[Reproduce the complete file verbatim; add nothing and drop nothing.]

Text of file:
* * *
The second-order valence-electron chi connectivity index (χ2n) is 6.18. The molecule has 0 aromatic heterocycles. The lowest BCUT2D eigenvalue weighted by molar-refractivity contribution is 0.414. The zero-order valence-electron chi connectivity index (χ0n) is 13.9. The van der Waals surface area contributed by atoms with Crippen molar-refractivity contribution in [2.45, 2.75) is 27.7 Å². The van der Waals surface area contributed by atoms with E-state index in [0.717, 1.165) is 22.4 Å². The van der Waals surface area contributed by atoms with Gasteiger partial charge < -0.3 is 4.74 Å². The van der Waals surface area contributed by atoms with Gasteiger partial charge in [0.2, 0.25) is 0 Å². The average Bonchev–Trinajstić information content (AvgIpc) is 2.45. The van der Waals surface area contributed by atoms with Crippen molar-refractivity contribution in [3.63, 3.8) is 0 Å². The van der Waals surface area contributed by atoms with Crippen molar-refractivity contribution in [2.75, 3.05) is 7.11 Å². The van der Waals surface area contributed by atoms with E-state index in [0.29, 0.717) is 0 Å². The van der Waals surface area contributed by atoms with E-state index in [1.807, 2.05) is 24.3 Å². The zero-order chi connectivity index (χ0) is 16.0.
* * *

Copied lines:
The second-order valence-electron chi connectivity index (χ2n) is 6.18. The molecule has 0 aromatic heterocycles. The lowest BCUT2D eigenvalue weighted by molar-refractivity contribution is 0.414. The zero-order valence-electron chi connectivity index (χ0n) is 13.9. The van der Waals surface area contributed by atoms with Crippen molar-refractivity contribution in [2.45, 2.75) is 27.7 Å². The van der Waals surface area contributed by atoms with E-state index in [0.717, 1.165) is 22.4 Å². The van der Waals surface area contributed by atoms with Gasteiger partial charge < -0.3 is 4.74 Å². The van der Waals surface area contributed by atoms with Gasteiger partial charge in [0.2, 0.25) is 0 Å². The average Bonchev–Trinajstić information content (AvgIpc) is 2.45. The van der Waals surface area contributed by atoms with Crippen molar-refractivity contribution in [3.63, 3.8) is 0 Å². The van der Waals surface area contributed by atoms with Crippen molar-refractivity contribution in [2.75, 3.05) is 7.11 Å². The van der Waals surface area contributed by atoms with E-state index in [0.29, 0.717) is 0 Å². The van der Waals surface area contributed by atoms with E-state index in [1.807, 2.05) is 24.3 Å². The zero-order chi connectivity index (χ0) is 16.0.